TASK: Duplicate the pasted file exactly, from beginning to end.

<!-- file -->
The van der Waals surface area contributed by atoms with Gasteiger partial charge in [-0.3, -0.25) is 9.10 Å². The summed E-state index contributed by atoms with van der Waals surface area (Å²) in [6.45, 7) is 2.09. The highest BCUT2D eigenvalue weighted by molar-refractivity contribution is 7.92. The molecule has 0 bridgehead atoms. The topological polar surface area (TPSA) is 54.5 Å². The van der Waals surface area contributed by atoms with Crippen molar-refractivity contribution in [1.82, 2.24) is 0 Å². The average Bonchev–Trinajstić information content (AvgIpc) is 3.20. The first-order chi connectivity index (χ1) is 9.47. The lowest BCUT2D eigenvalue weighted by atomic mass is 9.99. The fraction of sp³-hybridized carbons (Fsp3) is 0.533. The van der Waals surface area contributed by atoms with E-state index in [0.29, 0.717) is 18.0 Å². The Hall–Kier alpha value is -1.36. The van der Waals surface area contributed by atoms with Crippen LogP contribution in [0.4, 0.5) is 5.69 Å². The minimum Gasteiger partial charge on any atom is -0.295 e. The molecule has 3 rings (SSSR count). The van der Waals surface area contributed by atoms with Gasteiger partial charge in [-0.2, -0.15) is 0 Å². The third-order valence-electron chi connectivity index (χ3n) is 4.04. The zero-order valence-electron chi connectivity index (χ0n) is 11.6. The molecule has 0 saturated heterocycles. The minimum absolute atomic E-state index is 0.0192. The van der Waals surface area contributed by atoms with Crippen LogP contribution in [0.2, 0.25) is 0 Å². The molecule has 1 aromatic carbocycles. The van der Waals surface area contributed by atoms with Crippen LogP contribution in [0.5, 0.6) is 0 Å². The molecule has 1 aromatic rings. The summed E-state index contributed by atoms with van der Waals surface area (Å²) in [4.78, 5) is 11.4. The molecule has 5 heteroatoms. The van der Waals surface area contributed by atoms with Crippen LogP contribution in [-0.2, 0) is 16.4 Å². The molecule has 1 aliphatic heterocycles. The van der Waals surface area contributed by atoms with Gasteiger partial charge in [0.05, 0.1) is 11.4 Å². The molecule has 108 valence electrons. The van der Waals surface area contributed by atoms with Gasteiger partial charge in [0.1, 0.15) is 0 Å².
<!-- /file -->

The van der Waals surface area contributed by atoms with Gasteiger partial charge in [-0.3, -0.25) is 9.10 Å². The summed E-state index contributed by atoms with van der Waals surface area (Å²) in [6.45, 7) is 2.09. The highest BCUT2D eigenvalue weighted by molar-refractivity contribution is 7.92. The molecule has 0 bridgehead atoms. The topological polar surface area (TPSA) is 54.5 Å². The van der Waals surface area contributed by atoms with Crippen molar-refractivity contribution in [1.82, 2.24) is 0 Å². The average Bonchev–Trinajstić information content (AvgIpc) is 3.20. The first-order chi connectivity index (χ1) is 9.47. The lowest BCUT2D eigenvalue weighted by atomic mass is 9.99. The fraction of sp³-hybridized carbons (Fsp3) is 0.533. The van der Waals surface area contributed by atoms with E-state index in [0.29, 0.717) is 18.0 Å². The Hall–Kier alpha value is -1.36. The van der Waals surface area contributed by atoms with Crippen LogP contribution in [0.4, 0.5) is 5.69 Å². The minimum Gasteiger partial charge on any atom is -0.295 e. The molecule has 3 rings (SSSR count). The van der Waals surface area contributed by atoms with Gasteiger partial charge in [-0.2, -0.15) is 0 Å². The third-order valence-electron chi connectivity index (χ3n) is 4.04. The zero-order valence-electron chi connectivity index (χ0n) is 11.6. The molecule has 0 saturated heterocycles. The minimum absolute atomic E-state index is 0.0192. The van der Waals surface area contributed by atoms with Crippen LogP contribution in [0.2, 0.25) is 0 Å². The molecule has 1 aromatic carbocycles. The van der Waals surface area contributed by atoms with Crippen LogP contribution in [0.5, 0.6) is 0 Å². The molecule has 1 aromatic rings. The summed E-state index contributed by atoms with van der Waals surface area (Å²) in [4.78, 5) is 11.4. The molecule has 5 heteroatoms. The van der Waals surface area contributed by atoms with Crippen LogP contribution in [-0.2, 0) is 16.4 Å². The molecule has 1 aliphatic heterocycles. The van der Waals surface area contributed by atoms with Gasteiger partial charge in [0.05, 0.1) is 11.4 Å². The molecule has 108 valence electrons. The van der Waals surface area contributed by atoms with Gasteiger partial charge in [0.1, 0.15) is 0 Å².